Friday, September 10, 2010

Defining the Literary

In one of my classes, I'm asking the students to consider what makes a piece of writing literary as opposed to non-literary, like a manual, propaganda or guidebook (all of which, perhaps, could be literary in some way.)

There are dictionary definitions of literature and many possible aspects that make a piece of writing literary. Issues like tone, character, setting, theme, message and audience could be considered. The form that the words take on the page could be considered. The authors themselves, perhaps, are the element that transforms the words into the modules that create a piece of literature.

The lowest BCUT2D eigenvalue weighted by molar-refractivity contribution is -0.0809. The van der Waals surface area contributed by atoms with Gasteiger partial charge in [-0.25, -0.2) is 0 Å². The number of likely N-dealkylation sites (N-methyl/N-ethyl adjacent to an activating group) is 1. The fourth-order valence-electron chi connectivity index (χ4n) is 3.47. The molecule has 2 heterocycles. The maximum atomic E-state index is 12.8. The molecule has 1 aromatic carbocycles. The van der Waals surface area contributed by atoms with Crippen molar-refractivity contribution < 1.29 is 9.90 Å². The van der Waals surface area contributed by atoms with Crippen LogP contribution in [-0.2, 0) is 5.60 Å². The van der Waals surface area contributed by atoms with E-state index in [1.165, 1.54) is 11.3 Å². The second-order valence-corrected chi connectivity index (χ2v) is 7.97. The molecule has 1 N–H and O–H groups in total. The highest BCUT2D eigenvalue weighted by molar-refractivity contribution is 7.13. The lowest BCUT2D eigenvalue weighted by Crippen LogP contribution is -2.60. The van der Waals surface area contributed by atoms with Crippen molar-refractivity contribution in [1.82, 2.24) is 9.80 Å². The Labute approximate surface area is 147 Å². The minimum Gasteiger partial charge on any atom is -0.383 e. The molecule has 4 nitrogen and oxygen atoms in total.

I’ll leave you with this question to consider over the weekend: What makes writing literary? I hope you’ll share your thoughts below in the Comments section.

2 comments:

Jen said...

Here's my quick and dirty definition:
level of description and tone.

Yes, I know Hemingway was the master of short sentences, but he managed to pack in a great deal of description.

I guess when description really outweighs the dialogue, then I feel I'm reading a literary piece.

I'm curious as to what others will have to say.

Chloe Yelena Miller said...

That's great; thanks Jen!